This is one of the common problems we see in our own lab. Often, a home gateway (even a good one) will begin to either refuse or drop Wi-Fi clients after as few as 10 clients! Obviously, this isn’t good if a user’s home network is now going to contain tens or hundreds of Wi-Fi connections.

CDRouter’s ability to simulate multiple Wi-Fi stations lets you stress the DUT’s capability to handle an increasing number of Wi-Fi clients as they come online. This feature can be combined with a number of CDRouter’s scaling tests, including DHCP, TCP, IPv6, etc. to see at what point your DUT can no longer handle new Wi-Fi connections, or handle them well.


It’s been said time and again by both white and black hats that hackers are going after the CPE and home networking equipment.

One thing that Wi-Fi mesh vendors who are building routers cannot skimp on is security. Even when using open source, it’s vitally important to make sure that the router properly implements systems like firewalls, Wi-Fi security, port-forwarding, filters based on parental control features, etc. It’s also critical that devices do not contain any legacy vulnerabilities, and it is crucial that they have access to testing that covers new vulnerabilities as they are discovered.

CDRouter has a host of security tests available to ensure that your products are robust in this regard. From heartbleed to POODLE and more, the CDRouter team is always on the look-out for these and other vulnerabilities unique to home and small business network equipment. In addition, CDRouter nmap allows you to perform detailed scans of your product for open ports and other flaws.

Testing managed Wi-Fi in a lab environment

If your Wi-Fi systems are cloud managed, it can be difficult to perform testing in isolation while allowing the devices to connect to the resources they need in order to come online and function properly.

It’s possible test these devices by routing test traffic separately from the management and application traffic needed by the device under test. In CDRouter this is done with an add-on called “ICS”. ICS stands for “Internet Connection Sharing”, because it uses some of the same concepts as operating systems that share their network connections. With ICS, CDRouter is set up just as in closed loop, but any traffic that CDRouter knows that is not destined for itself - that is, traffic that is not part of our usual test cases or startup procedures - is routed through an interface attached to the external network (“application traffic” vs. “test traffic”).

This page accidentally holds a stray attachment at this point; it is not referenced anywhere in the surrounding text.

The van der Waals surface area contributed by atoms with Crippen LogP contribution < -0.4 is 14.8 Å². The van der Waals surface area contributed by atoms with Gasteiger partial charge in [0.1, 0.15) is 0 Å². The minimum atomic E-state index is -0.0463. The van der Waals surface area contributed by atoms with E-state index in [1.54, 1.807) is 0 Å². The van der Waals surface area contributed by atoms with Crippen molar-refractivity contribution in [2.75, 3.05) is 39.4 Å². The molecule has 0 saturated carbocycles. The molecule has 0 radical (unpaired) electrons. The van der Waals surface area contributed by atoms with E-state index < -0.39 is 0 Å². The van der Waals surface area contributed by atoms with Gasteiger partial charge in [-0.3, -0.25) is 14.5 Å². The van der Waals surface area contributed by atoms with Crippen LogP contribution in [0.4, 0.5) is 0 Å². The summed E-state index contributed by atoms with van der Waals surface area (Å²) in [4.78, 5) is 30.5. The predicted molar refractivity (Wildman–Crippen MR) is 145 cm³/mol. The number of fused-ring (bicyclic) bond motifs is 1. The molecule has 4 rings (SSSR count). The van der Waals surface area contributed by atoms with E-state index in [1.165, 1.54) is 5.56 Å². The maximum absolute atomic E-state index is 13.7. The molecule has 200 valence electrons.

Testing a particular AP in the mesh

From the perspective of the station, a mesh operates with a single SSID that is transmitted over several APs with different BSSIDs (its hardware address). The mesh network can be tested as a whole by CDRouter, or can be focused on a single AP in the mesh as the DUT by forcing CDRouter to connect to a particular BSSID. This is done with the lanBSSID testvar.

For example, if the SSID you wish to connect to was called “qa-net”, but the BSSID of the DUT was “00 11 22 33 44 55”, you could force CDRouter to connect to this AP by setting:

    SECTION "802.11 Wireless" {        

            testvar lanSSID qa-net            


            SECTION "Advanced Wireless Settings" {            

                testvar lanBSSID 00:11:22:33:44:55                

                # testvar lanChannel auto                

                # testvar lanWirelessMaxClients 32                



By running several packages with different configurations, each setting a different lanBSSID, you can validate each AP and test for scaling, performance, and more.